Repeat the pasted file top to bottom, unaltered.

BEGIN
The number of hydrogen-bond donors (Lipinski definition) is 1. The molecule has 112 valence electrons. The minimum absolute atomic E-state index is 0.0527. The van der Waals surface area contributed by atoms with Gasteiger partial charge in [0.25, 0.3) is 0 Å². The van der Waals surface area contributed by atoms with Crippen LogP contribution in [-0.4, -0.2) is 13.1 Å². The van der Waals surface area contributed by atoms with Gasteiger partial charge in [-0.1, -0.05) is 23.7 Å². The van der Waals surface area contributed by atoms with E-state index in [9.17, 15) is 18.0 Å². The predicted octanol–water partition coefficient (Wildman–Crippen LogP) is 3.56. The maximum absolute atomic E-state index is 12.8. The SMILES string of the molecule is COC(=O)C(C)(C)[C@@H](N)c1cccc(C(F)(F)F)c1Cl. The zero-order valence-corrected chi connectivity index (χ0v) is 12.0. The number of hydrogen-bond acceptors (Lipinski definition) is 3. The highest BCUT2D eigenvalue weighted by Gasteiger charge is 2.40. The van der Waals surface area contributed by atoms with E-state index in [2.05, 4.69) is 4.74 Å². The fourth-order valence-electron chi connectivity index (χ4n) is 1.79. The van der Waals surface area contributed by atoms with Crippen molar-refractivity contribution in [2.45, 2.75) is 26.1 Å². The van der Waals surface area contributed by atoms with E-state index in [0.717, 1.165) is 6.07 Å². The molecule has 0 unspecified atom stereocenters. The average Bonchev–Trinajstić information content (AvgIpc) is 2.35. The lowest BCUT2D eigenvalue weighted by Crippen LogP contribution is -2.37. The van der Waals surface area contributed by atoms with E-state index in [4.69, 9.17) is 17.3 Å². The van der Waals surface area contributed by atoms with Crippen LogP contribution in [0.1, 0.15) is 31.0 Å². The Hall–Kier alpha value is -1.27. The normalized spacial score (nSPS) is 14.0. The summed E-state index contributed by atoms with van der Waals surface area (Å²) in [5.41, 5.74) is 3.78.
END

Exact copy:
The number of hydrogen-bond donors (Lipinski definition) is 1. The molecule has 112 valence electrons. The minimum absolute atomic E-state index is 0.0527. The van der Waals surface area contributed by atoms with Gasteiger partial charge in [0.25, 0.3) is 0 Å². The van der Waals surface area contributed by atoms with Crippen LogP contribution in [-0.4, -0.2) is 13.1 Å². The van der Waals surface area contributed by atoms with Gasteiger partial charge in [-0.1, -0.05) is 23.7 Å². The van der Waals surface area contributed by atoms with E-state index in [9.17, 15) is 18.0 Å². The predicted octanol–water partition coefficient (Wildman–Crippen LogP) is 3.56. The maximum absolute atomic E-state index is 12.8. The SMILES string of the molecule is COC(=O)C(C)(C)[C@@H](N)c1cccc(C(F)(F)F)c1Cl. The zero-order valence-corrected chi connectivity index (χ0v) is 12.0. The number of hydrogen-bond acceptors (Lipinski definition) is 3. The highest BCUT2D eigenvalue weighted by Gasteiger charge is 2.40. The van der Waals surface area contributed by atoms with E-state index in [2.05, 4.69) is 4.74 Å². The fourth-order valence-electron chi connectivity index (χ4n) is 1.79. The van der Waals surface area contributed by atoms with Crippen molar-refractivity contribution in [2.45, 2.75) is 26.1 Å². The van der Waals surface area contributed by atoms with E-state index in [0.717, 1.165) is 6.07 Å². The molecule has 0 unspecified atom stereocenters. The average Bonchev–Trinajstić information content (AvgIpc) is 2.35. The lowest BCUT2D eigenvalue weighted by Crippen LogP contribution is -2.37. The van der Waals surface area contributed by atoms with E-state index in [4.69, 9.17) is 17.3 Å². The van der Waals surface area contributed by atoms with Crippen LogP contribution in [0.1, 0.15) is 31.0 Å². The Hall–Kier alpha value is -1.27. The normalized spacial score (nSPS) is 14.0. The summed E-state index contributed by atoms with van der Waals surface area (Å²) in [5.41, 5.74) is 3.78.